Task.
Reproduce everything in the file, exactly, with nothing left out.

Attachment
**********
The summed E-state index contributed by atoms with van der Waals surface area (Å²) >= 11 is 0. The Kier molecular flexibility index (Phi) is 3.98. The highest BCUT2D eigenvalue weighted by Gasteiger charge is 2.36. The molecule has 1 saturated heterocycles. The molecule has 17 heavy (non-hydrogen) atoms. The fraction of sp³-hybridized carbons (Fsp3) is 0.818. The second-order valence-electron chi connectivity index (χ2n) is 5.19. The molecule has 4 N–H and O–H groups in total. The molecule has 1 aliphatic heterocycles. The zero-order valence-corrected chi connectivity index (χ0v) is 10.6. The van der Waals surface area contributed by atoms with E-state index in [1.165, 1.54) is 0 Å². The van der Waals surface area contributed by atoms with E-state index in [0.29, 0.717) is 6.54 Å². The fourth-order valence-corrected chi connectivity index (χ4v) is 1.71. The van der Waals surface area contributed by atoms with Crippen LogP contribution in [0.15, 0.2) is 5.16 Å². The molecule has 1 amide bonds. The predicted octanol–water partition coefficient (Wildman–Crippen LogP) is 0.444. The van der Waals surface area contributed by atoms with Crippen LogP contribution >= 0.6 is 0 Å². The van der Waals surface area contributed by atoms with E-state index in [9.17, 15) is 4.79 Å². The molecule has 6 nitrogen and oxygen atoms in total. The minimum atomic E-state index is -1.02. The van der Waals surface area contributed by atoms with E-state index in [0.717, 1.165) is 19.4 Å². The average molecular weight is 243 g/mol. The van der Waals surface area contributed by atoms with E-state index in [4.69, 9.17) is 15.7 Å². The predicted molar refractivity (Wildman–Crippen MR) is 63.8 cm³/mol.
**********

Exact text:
The summed E-state index contributed by atoms with van der Waals surface area (Å²) >= 11 is 0. The Kier molecular flexibility index (Phi) is 3.98. The highest BCUT2D eigenvalue weighted by Gasteiger charge is 2.36. The molecule has 1 saturated heterocycles. The molecule has 17 heavy (non-hydrogen) atoms. The fraction of sp³-hybridized carbons (Fsp3) is 0.818. The second-order valence-electron chi connectivity index (χ2n) is 5.19. The molecule has 4 N–H and O–H groups in total. The molecule has 1 aliphatic heterocycles. The zero-order valence-corrected chi connectivity index (χ0v) is 10.6. The van der Waals surface area contributed by atoms with E-state index in [1.165, 1.54) is 0 Å². The van der Waals surface area contributed by atoms with E-state index in [0.29, 0.717) is 6.54 Å². The fourth-order valence-corrected chi connectivity index (χ4v) is 1.71. The van der Waals surface area contributed by atoms with Crippen LogP contribution in [0.15, 0.2) is 5.16 Å². The molecule has 1 amide bonds. The predicted octanol–water partition coefficient (Wildman–Crippen LogP) is 0.444. The van der Waals surface area contributed by atoms with Crippen LogP contribution >= 0.6 is 0 Å². The van der Waals surface area contributed by atoms with E-state index in [9.17, 15) is 4.79 Å². The molecule has 6 nitrogen and oxygen atoms in total. The minimum atomic E-state index is -1.02. The van der Waals surface area contributed by atoms with E-state index in [0.717, 1.165) is 19.4 Å². The average molecular weight is 243 g/mol. The van der Waals surface area contributed by atoms with E-state index in [4.69, 9.17) is 15.7 Å². The predicted molar refractivity (Wildman–Crippen MR) is 63.8 cm³/mol.